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Encyclopedia > Lovin' Spoonful

John Sebastian (born March 17, 1944) is an American songwriter and harmonica player. He is best known as a founder of the Lovin' Spoonful, a band named to the Rock and Roll Hall of Fame. March 17 is the 76th day of the year in the Gregorian Calendar (77th in Leap years). ... A songwriter is someone who writes either the lyrics or the music for songs. ... A harmonica is a free reed musical wind instrument (also known, among other things, as a mouth organ, french harp, simply harp, or Mississippi saxophone), having multiple, variably-tuned brass or bronze reeds, each secured at one end over an airway slot of like dimension into which it can freely... The Rock and Roll Hall of Fame, showing Lake Erie in the background The Rock and Roll Hall of Fame and Museum is a museum in Cleveland, Ohio, United States, dedicated, as the name suggests, to recording the history of some of the best-known and most influential rock and...


Sebastian was born in Greenwich Village in New York City. His father, also named John Sebastian, was a noted classical harmonica player and his mother was a radio script writer. He grew up surrounded by music and musicians, including Burl Ives and Woody Guthrie and hearing such players as Leadbelly and Mississippi John Hurt in his own neighborhood. Greenwich Village is a largely residential area on the west side of downtown (southern) Manhattan in New York City. ... Burl Ives, photographed by Carl Van Vechten, 1955 Burl Icle Ivanhoe Ives (June 14, 1909 – April 14, 1995) was a successful folk singer, author and actor. ... Woodrow Wilson Guthrie (July 14, 1912 - October 3, 1967), known almost universally as Woody, was a folk singer and raconteur who wrote some of Americas best-loved songs. ... Leadbelly (January 29, 1885 - December 6, 1949) was an influential blues singer and guitarist. ... Mississippi John Smith Hurt (July 3, 1893, Teoc, Carroll County, Mississippi - November 2, 1966, Grenada, Mississippi) was an influential blues singer and guitarist. ...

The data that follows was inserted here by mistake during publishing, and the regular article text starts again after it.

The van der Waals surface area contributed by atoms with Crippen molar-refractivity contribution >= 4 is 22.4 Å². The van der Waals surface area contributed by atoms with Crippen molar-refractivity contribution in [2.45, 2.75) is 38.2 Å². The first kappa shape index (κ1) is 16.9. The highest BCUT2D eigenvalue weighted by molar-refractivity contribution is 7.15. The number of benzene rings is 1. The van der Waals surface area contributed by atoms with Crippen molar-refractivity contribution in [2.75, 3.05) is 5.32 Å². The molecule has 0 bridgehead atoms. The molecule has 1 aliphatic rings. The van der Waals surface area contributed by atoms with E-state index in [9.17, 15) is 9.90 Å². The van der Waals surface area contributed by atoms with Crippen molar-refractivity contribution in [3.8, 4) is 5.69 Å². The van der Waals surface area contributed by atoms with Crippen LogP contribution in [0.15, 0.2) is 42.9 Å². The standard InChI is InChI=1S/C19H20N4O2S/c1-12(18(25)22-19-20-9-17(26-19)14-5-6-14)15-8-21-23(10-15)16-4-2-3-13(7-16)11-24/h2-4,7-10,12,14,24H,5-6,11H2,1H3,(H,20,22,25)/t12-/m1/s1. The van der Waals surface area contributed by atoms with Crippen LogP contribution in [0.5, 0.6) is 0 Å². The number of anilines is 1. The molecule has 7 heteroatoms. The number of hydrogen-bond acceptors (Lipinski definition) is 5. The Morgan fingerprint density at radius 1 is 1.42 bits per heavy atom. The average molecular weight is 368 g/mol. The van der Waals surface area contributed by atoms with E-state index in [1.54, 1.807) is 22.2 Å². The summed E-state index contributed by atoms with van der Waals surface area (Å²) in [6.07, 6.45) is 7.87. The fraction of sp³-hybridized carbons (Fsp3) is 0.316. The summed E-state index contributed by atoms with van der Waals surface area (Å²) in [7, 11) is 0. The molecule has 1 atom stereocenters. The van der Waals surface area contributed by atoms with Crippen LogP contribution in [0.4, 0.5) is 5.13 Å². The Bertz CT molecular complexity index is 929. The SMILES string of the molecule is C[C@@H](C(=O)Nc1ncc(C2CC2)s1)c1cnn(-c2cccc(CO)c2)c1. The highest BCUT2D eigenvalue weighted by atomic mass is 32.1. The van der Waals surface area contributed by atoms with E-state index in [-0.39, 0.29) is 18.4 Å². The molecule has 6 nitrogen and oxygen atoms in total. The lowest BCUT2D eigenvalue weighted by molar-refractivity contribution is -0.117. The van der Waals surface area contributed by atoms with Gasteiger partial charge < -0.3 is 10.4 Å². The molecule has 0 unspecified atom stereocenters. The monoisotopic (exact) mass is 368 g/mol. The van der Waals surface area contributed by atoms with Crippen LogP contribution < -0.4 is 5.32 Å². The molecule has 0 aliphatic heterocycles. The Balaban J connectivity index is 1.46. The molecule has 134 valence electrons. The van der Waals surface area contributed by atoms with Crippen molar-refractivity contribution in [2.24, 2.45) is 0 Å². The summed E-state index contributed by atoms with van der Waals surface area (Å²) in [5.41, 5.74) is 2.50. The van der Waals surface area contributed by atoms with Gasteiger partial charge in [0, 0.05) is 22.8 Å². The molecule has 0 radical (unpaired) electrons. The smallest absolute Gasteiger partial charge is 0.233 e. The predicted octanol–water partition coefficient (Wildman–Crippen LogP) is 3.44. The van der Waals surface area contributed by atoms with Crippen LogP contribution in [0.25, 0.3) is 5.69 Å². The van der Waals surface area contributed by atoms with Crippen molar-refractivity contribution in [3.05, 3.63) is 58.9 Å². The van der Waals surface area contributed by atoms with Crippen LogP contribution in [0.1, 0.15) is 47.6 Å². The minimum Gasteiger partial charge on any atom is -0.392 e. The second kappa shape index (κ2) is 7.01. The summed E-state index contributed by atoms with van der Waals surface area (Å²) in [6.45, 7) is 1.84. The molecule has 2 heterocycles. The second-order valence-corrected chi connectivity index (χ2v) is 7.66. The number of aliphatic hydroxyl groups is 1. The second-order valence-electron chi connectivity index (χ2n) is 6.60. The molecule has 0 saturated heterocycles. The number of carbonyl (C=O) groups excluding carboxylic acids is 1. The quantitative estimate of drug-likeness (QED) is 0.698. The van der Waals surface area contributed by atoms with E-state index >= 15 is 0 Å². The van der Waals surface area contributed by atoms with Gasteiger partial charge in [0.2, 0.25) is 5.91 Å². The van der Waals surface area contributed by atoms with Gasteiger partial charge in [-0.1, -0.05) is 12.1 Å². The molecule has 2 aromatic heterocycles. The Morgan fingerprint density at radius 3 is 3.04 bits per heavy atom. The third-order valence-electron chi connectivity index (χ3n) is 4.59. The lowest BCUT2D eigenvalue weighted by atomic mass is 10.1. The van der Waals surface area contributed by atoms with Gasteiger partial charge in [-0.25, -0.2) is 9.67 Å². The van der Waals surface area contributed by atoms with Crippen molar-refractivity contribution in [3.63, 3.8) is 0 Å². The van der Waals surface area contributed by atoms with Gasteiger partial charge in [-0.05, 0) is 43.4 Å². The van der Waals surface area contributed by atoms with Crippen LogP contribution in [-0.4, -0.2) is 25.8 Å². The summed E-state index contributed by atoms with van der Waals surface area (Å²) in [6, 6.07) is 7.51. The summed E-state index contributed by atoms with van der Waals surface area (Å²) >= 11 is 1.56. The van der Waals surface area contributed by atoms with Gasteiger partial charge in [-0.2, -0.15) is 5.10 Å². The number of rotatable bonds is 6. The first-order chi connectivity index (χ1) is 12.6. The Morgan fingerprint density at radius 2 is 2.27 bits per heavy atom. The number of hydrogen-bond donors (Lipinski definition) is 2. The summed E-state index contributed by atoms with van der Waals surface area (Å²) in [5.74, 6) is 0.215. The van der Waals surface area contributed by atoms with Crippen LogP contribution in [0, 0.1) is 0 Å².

He came up through the Even Dozen Jug Band and the Mugwumps, which split to form the Lovin' Spoonful and the Mamas and Papas. Sebastian was joined by Zal Yanovsky in the Spoonful, which was named after a Mississippi John Hurt song. The band also featured popular drummer-vocalist Joseph Campbell Butler. The Mamas & the Papas were a leading vocal group of the 1960s, and one of the few American groups to maintain widespread success during the British Invasion, along with The Beach Boys. ... Zalman Yanovsky (1945 - December 13, 2002) was a founder with John Sebastian of the Lovin Spoonful rock band in 1964. ...


The Lovin' Spoonful became part of the American response to the British Invasion and was noted for such folk-flavored hits as "Jug Band Music", "Do You Believe in Magic," "Summer In the City," "Daydream," "Nashville Cats," "Did You Ever have to Make Up Your Mind," "Six O'Clock," and "Younger Girl." The chart-topping band were originally to perform on the television show that became The Monkees and also gained an added bit of publicity when Butler replaced Jim Rado in the role of Claude for a sold-out four-month run with the Broadway production of the rock musical Hair. The British Invasion was an influx of rock and roll performers from the United Kingdom who became popular in the United States in 1964 ending the years immediately afterward. ... The Monkees in 1968 (left to right): Micky Dolenz, Peter Tork, Mike Nesmith and Davy Jones The Monkees were a four-person band who appeared in an American television series of the same name, which ran on NBC from 1966 to 1968. ... James Radomski (born 1932, stage name James Rado, business name James Radomicki), is an actor, writer and composer, most well known for his work writing the musical Hair, for which he won a Grammy Award. ... The original poster for the show. ...


In the 1970s, Sebastian had a hit with the theme song to the Welcome Back, Kotter television show, which found new life decades later when a sample from it became the hook for rapper Mase's 2004 hit "Welcome Back". Recently, he has played with John Sebastian and the J-Band, a jug band including Fritz Richmond from the Even Dozen Jug Band, Yank Rachell, an original jug-band leader, and Geoff Muldaur. The theme music of a radio or television program is a melody closely associated with the show, and usually played during the title sequence and/or end credits. ... Welcome Back, Kotter is an American television sitcom that originally aired on the ABC network from 1975 to 1979. ... Mase (a. ... A jug band is a band employing a jug player and other traditional and homemade instruments, such as rhythm guitar, washtub bass, washboard, jug, mandolin, and kazoo. ...


 
 

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